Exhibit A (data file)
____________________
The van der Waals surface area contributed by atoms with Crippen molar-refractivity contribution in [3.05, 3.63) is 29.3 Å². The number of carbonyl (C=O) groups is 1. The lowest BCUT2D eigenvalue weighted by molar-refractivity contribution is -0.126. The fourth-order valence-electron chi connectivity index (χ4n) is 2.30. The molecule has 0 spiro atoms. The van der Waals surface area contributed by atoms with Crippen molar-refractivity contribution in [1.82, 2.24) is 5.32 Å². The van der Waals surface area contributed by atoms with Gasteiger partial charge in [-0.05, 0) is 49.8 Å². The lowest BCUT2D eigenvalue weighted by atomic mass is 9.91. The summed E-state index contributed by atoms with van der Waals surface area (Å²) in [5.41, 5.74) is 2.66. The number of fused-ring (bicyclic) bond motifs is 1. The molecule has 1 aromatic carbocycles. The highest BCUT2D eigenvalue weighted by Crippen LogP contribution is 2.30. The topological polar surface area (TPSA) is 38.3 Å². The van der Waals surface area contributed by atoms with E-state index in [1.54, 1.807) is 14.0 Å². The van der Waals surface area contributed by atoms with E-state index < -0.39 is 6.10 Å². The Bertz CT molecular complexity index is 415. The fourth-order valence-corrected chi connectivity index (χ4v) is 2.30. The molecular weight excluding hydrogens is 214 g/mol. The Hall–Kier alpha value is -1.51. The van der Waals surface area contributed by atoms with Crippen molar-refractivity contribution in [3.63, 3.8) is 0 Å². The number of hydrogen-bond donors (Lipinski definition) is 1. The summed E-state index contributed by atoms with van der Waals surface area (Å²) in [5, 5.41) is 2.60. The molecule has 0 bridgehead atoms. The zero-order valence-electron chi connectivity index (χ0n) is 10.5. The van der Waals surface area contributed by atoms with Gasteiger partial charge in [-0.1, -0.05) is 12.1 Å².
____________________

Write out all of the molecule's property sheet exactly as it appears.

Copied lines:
The van der Waals surface area contributed by atoms with Crippen molar-refractivity contribution in [3.05, 3.63) is 29.3 Å². The number of carbonyl (C=O) groups is 1. The lowest BCUT2D eigenvalue weighted by molar-refractivity contribution is -0.126. The fourth-order valence-electron chi connectivity index (χ4n) is 2.30. The molecule has 0 spiro atoms. The van der Waals surface area contributed by atoms with Crippen molar-refractivity contribution in [1.82, 2.24) is 5.32 Å². The van der Waals surface area contributed by atoms with Gasteiger partial charge in [-0.05, 0) is 49.8 Å². The lowest BCUT2D eigenvalue weighted by atomic mass is 9.91. The summed E-state index contributed by atoms with van der Waals surface area (Å²) in [5.41, 5.74) is 2.66. The number of fused-ring (bicyclic) bond motifs is 1. The molecule has 1 aromatic carbocycles. The highest BCUT2D eigenvalue weighted by Crippen LogP contribution is 2.30. The topological polar surface area (TPSA) is 38.3 Å². The van der Waals surface area contributed by atoms with E-state index in [1.54, 1.807) is 14.0 Å². The van der Waals surface area contributed by atoms with E-state index < -0.39 is 6.10 Å². The Bertz CT molecular complexity index is 415. The fourth-order valence-corrected chi connectivity index (χ4v) is 2.30. The molecular weight excluding hydrogens is 214 g/mol. The Hall–Kier alpha value is -1.51. The van der Waals surface area contributed by atoms with Crippen molar-refractivity contribution in [3.63, 3.8) is 0 Å². The number of hydrogen-bond donors (Lipinski definition) is 1. The summed E-state index contributed by atoms with van der Waals surface area (Å²) in [5, 5.41) is 2.60. The molecule has 0 bridgehead atoms. The zero-order valence-electron chi connectivity index (χ0n) is 10.5. The van der Waals surface area contributed by atoms with Gasteiger partial charge in [-0.1, -0.05) is 12.1 Å².